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A cruel gang held a bear captive forcing it to fight dogs while tied up, even after it went blind.
The black bear, which has since been named Playful Pooh, spent most of his life tied up, muzzled and forced to fight dogs, which would leave him with painful injuries and is even thought to be responsible for his blindness.
Workers from animal charity World Animal Protection say they're unsure how Playful Pooh ended up with his cruel owners but say that many bears are taken as cubs after their mothers are killed by poachers.
Thankfully, he was rescued alongside 11 other bears and has spent the last four years in Balkasar Sanctuary - but his keepers believe he may never fully recover from the trauma he suffered at the hands of bear-baiting and will never be able to return to the wild.
Marie Chambers, wildlife campaigns manager at World Animal Protection told the Mirror: "He's a traumatised bear.
"He still has a lot of behavioural issues. He's had times when he doesn't move, our partners have had to find a way to make him move.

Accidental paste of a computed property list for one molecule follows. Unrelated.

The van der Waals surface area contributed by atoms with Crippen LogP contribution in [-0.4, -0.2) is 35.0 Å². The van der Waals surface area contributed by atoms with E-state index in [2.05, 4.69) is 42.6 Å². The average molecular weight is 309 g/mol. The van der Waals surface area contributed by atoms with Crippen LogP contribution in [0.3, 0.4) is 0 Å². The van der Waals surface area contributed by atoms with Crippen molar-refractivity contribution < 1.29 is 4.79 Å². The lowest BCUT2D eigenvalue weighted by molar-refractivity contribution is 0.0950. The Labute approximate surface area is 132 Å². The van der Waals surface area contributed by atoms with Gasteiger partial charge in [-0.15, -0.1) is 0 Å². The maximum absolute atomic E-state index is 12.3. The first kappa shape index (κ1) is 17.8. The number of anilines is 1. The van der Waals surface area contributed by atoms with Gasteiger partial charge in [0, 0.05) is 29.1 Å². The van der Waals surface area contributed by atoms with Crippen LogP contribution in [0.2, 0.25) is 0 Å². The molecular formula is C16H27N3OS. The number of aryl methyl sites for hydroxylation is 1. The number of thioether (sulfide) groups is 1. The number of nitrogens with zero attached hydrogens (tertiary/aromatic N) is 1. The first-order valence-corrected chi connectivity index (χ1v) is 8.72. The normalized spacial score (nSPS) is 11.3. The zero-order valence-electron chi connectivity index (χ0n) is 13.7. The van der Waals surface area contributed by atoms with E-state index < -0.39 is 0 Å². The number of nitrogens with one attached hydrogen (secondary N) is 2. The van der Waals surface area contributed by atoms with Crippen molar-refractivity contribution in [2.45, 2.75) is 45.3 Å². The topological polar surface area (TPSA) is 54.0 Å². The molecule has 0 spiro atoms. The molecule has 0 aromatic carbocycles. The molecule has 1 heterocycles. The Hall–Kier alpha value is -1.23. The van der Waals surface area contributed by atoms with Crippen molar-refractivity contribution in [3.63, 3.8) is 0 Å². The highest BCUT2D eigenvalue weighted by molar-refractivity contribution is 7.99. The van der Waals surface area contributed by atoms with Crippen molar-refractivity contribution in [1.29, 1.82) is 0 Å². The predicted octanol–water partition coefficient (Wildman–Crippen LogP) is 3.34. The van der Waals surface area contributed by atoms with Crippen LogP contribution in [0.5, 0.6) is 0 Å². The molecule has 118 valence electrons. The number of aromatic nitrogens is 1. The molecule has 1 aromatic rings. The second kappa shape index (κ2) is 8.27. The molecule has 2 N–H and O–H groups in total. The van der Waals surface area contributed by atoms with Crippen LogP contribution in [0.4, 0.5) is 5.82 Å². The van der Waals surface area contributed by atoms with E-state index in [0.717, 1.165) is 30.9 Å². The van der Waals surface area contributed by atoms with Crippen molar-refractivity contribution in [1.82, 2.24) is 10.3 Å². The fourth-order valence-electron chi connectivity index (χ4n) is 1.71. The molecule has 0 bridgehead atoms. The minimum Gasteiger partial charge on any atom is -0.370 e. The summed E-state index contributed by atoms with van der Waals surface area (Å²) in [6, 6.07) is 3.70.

"They discovered that what worked best was to fill big bones with food and start spreading it out."
She went on to say that she believes poor Playful Pooh was blinded by dogs during a fight or from the brutal treatment of his previous 'owners'.
Asiatic black bears usually live for around 25 to 30 years, but the ones caught and forced to fight rarely live past eight.
The charity is now calling for an end to bear-baiting, which is still practised in Playful Pooh's home country of Pakistan - despite the fact it's been illegal since the 1980s
Although Playful Pooh is now safe, Marie estimates around 120 other bears are currently being used for so-called 'entertainment' in Pakistan - many being forced to 'dance' and around 15 used for fighting and baiting.
Cruel captors will remove bear's claws and teeth and during 'fights' they will be tied up and set upon by a dog or several dogs.
Marie explained: "It has no way to escape. The fights go on for three minutes and the bears' injuries are rarely treated properly.
"They don't have sharp teeth or claws because these are normally removed when they are clubs."
She added: "They don't have a life.
"Ten years ago there were a lot of bear baiting events, but thanks to some great work by our partners this has now gone down.
"However, it's now gone underground, which makes it more difficult to stop."
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